After at least two failed attempts to roll out bikes on city streets, the city of College Park is trying once again to secure funds for bikesharing—this time, on a much smaller scale. The city is planning to apply for the Maryland Heritage Areas Authority grant program, which is due on March 4, 2011.
City staff have proposed requesting matching grant funds totaling $66,000 to initiate a pilot bikesharing program that would build on the existing Capital Bikeshare program in Virginia and the District of Columbia. Proposed locations for bikeshare stations are downtown, at the College Park Metro, and in the Hollywood Commercial District.
Funds would be matched with $66,000 from developer contributions ($10,000 from the Varsity project and $31,000 from the Domain project) and the City’s FY 11 Operating Budget ($25,000), according to city officials.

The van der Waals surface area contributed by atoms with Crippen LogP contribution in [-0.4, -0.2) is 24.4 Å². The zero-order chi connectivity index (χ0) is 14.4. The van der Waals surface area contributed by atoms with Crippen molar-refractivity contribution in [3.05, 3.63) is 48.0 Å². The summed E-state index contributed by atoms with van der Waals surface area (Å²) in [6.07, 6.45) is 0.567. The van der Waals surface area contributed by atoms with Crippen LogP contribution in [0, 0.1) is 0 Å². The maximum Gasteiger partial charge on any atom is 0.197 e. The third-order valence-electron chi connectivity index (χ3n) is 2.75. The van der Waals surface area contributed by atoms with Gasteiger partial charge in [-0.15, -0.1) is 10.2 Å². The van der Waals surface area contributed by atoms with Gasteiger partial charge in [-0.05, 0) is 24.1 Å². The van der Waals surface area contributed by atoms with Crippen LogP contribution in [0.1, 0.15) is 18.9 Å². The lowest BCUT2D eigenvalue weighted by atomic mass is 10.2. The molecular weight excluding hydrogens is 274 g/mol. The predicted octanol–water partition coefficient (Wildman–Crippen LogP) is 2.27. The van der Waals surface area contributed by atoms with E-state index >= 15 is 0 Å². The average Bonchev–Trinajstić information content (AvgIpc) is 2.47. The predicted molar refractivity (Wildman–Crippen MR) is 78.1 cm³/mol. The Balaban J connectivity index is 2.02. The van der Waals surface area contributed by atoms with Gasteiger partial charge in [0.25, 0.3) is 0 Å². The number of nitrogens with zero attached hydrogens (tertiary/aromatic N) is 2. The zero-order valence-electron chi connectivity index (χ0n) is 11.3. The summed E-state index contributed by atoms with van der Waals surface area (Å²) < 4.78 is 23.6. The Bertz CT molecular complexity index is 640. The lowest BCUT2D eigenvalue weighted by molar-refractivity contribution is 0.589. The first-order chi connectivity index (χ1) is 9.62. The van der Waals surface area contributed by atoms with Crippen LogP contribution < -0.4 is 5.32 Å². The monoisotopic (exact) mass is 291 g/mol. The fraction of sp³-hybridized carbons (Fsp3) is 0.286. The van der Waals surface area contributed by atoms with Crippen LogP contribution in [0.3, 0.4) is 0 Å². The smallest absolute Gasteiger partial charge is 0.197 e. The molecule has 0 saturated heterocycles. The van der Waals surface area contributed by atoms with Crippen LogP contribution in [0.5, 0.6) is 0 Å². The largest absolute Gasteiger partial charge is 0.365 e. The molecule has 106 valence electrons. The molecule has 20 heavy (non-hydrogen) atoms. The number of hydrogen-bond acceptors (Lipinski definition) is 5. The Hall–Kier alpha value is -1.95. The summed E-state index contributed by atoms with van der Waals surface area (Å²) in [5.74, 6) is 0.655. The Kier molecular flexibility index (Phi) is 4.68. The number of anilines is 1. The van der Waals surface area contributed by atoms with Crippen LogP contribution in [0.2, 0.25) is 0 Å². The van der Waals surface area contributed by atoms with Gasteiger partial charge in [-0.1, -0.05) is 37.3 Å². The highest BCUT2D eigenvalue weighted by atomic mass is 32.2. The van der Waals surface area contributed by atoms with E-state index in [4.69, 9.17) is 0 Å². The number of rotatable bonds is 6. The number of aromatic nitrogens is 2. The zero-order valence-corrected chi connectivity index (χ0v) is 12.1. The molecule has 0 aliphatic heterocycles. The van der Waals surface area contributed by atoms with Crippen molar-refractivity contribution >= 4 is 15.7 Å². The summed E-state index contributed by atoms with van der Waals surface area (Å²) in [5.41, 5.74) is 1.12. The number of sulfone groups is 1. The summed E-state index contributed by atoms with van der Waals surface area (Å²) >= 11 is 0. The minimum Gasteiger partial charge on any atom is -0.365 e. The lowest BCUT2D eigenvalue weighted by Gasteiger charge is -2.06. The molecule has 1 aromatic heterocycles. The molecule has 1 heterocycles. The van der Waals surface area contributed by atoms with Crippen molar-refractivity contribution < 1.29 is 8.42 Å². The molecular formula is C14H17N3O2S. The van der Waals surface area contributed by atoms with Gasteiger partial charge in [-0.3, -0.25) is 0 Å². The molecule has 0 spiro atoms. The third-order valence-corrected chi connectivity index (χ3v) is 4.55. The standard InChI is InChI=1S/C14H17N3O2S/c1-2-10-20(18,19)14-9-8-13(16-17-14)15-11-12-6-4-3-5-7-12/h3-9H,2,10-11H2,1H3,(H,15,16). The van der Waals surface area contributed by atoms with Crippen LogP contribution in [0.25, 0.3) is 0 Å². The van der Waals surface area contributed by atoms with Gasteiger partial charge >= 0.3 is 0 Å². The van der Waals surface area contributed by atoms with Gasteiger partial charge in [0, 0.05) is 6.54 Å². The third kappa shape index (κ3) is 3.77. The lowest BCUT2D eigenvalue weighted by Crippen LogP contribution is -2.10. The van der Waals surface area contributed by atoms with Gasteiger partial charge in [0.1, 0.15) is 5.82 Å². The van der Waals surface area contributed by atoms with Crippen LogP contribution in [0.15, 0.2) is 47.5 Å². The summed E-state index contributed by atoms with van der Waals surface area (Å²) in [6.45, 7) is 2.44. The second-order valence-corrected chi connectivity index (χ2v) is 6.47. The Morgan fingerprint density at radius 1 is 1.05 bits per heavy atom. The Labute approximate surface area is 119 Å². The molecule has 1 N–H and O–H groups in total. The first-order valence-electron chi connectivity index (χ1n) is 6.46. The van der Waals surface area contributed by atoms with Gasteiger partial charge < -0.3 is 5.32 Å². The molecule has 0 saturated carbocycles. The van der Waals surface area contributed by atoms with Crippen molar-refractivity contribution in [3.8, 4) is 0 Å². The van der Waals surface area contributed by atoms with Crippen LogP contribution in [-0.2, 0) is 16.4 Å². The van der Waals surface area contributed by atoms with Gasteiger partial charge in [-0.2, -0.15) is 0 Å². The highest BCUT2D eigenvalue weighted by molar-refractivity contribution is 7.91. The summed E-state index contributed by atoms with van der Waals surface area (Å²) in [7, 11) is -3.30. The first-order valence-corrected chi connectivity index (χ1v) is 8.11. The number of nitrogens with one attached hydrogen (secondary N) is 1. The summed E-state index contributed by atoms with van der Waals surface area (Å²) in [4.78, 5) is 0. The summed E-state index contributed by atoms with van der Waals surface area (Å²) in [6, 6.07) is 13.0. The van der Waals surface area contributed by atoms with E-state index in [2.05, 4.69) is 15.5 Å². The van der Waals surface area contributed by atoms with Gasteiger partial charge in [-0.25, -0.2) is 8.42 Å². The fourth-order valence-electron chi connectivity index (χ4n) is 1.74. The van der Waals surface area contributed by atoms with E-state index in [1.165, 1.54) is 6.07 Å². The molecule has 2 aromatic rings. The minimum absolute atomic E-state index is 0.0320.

Early last year, the Metropolitan Washington Council of Governments (MWCOG) failed to win $10 million for expansion of its then-fledgling bikeshare program. The City of College Park and the University of Maryland had jointly applied for the grant through the federal stimulus program TIGER.
The original TIGER application asked for 2,250 bikes at 225 stations in D.C., Arlington, Alexandria, Fairfax City, Bethesda, Silver Spring, College Park, Hyattsville, and National Harbor, in addition to the 1,000 the District had already funded. A second similar application also failed to secure funding from the USDOT last fall.
The university is also looking at bikesharing opportunities, as part of the update to its Facilities Master Plan.
Despite College Park’s lack of an “official” bikesharing program, weBike, an independent project, rolled out its own version of bike sharing between the Mazza apartments and the university’s campus last year.